Transcript for Wrestling with Uncertainty, segment 10 of 16


In the history of a play the first wells drilled tell the tale. By this time geologists have narrowed the risk by using all the innovative techniques of exploration analysis, but uncertainty still remains. If any one of several essential geologic clues has been misread, the chance of finding oil or gas plummets, but if the first well strikes a sizable pool, a process begins. With these first wells production engineers estimate how much the field might produce. If the accumulation seems large enough, wells are added. As new estimates of productivity are made, they often turn out to be much larger than originally expected. A field that was initially estimated to produce ten million barrels, for example, may ultimately produce five or even ten times that amount. This process is called field growth. It reflects in part the way our understanding evolves as a field develops. As the area of the field expands, wells may penetrate pods of oil or gas that were not recognized at the time of the original estimate, and new pools may be tapped near the original accumulation. If their petroleum resources are accounted for as part of the original field, its reserves increase.

Technological innovations also contribute to field growth. With pumping alone we get, on average, only about twenty percent of the oil available in the pool. As the natural pressures in the field are released, production declines, but if we pump water at high pressure into selected wells, we can push oil through the reservoir, extract it from others, and boost recovery by ten percent or more or we can pump in carbon dioxide which works like blood thinner in a heart patient and helps the oil flow more smoothly through the rock, and in some large fields where the oil may be as thick and waxy as shoe polish we inject steam to melt the oil and push it out.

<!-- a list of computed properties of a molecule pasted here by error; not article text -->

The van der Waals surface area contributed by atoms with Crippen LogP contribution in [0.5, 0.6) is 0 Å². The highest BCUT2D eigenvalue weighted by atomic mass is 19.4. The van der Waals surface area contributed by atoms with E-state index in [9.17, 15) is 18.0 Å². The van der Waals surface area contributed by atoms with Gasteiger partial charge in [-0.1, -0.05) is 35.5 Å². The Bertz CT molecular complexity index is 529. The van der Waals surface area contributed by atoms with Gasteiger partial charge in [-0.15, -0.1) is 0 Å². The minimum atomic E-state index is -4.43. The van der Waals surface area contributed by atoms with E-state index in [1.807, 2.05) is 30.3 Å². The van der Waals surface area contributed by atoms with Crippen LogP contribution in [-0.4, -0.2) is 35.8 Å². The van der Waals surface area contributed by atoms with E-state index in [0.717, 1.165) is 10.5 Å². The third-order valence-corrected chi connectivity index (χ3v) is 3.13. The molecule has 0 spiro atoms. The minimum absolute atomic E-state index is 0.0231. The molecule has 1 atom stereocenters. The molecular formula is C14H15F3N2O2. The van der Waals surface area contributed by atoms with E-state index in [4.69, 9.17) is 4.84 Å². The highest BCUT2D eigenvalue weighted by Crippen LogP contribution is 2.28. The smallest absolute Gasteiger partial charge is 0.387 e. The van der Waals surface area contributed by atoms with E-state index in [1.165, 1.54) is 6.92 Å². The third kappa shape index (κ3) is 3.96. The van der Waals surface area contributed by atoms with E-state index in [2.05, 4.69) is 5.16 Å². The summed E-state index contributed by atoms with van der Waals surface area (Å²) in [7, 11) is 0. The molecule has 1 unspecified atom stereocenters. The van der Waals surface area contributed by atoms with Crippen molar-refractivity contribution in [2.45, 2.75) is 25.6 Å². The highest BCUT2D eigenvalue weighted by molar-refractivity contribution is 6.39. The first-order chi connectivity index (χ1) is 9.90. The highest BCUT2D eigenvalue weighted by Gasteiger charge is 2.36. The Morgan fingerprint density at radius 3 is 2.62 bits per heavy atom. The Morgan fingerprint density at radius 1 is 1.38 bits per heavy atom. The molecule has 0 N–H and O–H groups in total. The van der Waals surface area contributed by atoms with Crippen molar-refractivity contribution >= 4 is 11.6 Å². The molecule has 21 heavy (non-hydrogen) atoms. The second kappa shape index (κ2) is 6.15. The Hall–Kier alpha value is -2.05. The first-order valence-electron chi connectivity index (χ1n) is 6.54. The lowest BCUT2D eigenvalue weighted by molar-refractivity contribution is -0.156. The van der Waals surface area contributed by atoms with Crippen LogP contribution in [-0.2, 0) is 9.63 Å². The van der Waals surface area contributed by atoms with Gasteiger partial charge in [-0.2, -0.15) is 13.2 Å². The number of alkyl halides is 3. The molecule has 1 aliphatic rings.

The magic of horizontal drilling has also added significantly to field growth. Individual wells can now draw petroleum from a much greater volume of rock, increasing productivity and reducing cost, but even with these improved techniques, we recover on average only about thirty percent of the oil available. We might be able to recover much more but only at greatly increased cost so much of the oil is likely to remain the ground forever.

Still, we see that fields have histories, and as more are added to a play, the play develops a history as well. It's born, it grows and then gradually declines. These historical trends teamed with the experience and intuition of project geologists drive the assessment.